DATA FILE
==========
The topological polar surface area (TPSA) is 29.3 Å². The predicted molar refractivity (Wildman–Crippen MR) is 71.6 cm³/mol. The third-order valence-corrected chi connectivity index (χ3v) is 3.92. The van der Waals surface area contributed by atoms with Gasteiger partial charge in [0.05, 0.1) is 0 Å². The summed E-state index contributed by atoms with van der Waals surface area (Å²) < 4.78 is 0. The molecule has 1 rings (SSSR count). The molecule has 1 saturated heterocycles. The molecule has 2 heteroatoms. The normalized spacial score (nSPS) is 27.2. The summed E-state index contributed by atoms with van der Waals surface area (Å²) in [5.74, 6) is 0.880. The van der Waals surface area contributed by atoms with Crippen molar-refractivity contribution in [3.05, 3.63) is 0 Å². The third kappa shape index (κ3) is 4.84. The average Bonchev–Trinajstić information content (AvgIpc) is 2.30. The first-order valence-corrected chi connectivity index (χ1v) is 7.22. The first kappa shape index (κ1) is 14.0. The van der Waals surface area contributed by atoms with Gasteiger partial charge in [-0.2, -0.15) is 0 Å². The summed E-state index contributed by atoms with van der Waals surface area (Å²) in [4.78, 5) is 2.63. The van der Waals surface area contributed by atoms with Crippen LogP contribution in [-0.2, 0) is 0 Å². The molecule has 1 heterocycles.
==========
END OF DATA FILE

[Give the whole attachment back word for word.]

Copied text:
The topological polar surface area (TPSA) is 29.3 Å². The predicted molar refractivity (Wildman–Crippen MR) is 71.6 cm³/mol. The third-order valence-corrected chi connectivity index (χ3v) is 3.92. The van der Waals surface area contributed by atoms with Gasteiger partial charge in [0.05, 0.1) is 0 Å². The summed E-state index contributed by atoms with van der Waals surface area (Å²) < 4.78 is 0. The molecule has 1 rings (SSSR count). The molecule has 1 saturated heterocycles. The molecule has 2 heteroatoms. The normalized spacial score (nSPS) is 27.2. The summed E-state index contributed by atoms with van der Waals surface area (Å²) in [5.74, 6) is 0.880. The van der Waals surface area contributed by atoms with Crippen molar-refractivity contribution in [3.05, 3.63) is 0 Å². The third kappa shape index (κ3) is 4.84. The average Bonchev–Trinajstić information content (AvgIpc) is 2.30. The first-order valence-corrected chi connectivity index (χ1v) is 7.22. The first kappa shape index (κ1) is 14.0. The van der Waals surface area contributed by atoms with Gasteiger partial charge in [-0.2, -0.15) is 0 Å². The summed E-state index contributed by atoms with van der Waals surface area (Å²) in [4.78, 5) is 2.63. The van der Waals surface area contributed by atoms with Crippen LogP contribution in [-0.2, 0) is 0 Å². The molecule has 1 heterocycles.